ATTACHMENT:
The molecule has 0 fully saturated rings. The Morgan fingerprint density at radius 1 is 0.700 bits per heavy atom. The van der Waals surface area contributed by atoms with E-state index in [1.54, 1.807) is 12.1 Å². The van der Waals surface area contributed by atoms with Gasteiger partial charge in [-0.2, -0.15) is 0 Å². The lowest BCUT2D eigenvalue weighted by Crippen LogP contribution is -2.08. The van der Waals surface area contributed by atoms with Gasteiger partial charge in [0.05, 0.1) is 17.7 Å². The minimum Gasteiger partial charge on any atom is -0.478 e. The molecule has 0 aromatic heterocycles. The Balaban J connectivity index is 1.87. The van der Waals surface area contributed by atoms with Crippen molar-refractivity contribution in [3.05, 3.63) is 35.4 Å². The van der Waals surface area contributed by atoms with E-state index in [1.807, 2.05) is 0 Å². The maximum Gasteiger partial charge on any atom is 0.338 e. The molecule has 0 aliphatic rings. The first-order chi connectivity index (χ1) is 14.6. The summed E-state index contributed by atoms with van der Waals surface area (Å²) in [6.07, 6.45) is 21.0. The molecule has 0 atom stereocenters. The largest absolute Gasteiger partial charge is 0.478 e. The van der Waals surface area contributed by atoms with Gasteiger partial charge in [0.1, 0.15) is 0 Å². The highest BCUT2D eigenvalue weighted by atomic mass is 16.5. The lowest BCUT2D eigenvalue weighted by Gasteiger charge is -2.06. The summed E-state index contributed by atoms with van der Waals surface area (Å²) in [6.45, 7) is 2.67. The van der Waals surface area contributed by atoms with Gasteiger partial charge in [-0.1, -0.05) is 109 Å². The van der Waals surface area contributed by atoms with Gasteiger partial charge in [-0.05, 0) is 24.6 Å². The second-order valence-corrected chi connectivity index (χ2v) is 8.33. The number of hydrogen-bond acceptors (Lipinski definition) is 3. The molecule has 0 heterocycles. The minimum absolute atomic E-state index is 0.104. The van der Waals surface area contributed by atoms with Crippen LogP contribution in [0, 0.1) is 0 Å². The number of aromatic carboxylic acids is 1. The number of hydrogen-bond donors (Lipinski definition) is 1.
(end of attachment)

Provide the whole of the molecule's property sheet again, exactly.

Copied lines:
The molecule has 0 fully saturated rings. The Morgan fingerprint density at radius 1 is 0.700 bits per heavy atom. The van der Waals surface area contributed by atoms with E-state index in [1.54, 1.807) is 12.1 Å². The van der Waals surface area contributed by atoms with Gasteiger partial charge in [-0.2, -0.15) is 0 Å². The lowest BCUT2D eigenvalue weighted by Crippen LogP contribution is -2.08. The van der Waals surface area contributed by atoms with Gasteiger partial charge in [0.05, 0.1) is 17.7 Å². The minimum Gasteiger partial charge on any atom is -0.478 e. The molecule has 0 aromatic heterocycles. The Balaban J connectivity index is 1.87. The van der Waals surface area contributed by atoms with Crippen molar-refractivity contribution in [3.05, 3.63) is 35.4 Å². The van der Waals surface area contributed by atoms with E-state index in [1.807, 2.05) is 0 Å². The maximum Gasteiger partial charge on any atom is 0.338 e. The molecule has 0 aliphatic rings. The first-order chi connectivity index (χ1) is 14.6. The summed E-state index contributed by atoms with van der Waals surface area (Å²) in [6.07, 6.45) is 21.0. The molecule has 0 atom stereocenters. The largest absolute Gasteiger partial charge is 0.478 e. The van der Waals surface area contributed by atoms with Gasteiger partial charge in [0.1, 0.15) is 0 Å². The highest BCUT2D eigenvalue weighted by atomic mass is 16.5. The lowest BCUT2D eigenvalue weighted by Gasteiger charge is -2.06. The summed E-state index contributed by atoms with van der Waals surface area (Å²) in [6.45, 7) is 2.67. The van der Waals surface area contributed by atoms with Gasteiger partial charge in [-0.1, -0.05) is 109 Å². The van der Waals surface area contributed by atoms with Gasteiger partial charge in [-0.05, 0) is 24.6 Å². The second-order valence-corrected chi connectivity index (χ2v) is 8.33. The number of hydrogen-bond acceptors (Lipinski definition) is 3. The molecule has 0 heterocycles. The minimum absolute atomic E-state index is 0.104. The van der Waals surface area contributed by atoms with Crippen LogP contribution in [0, 0.1) is 0 Å². The number of aromatic carboxylic acids is 1. The number of hydrogen-bond donors (Lipinski definition) is 1.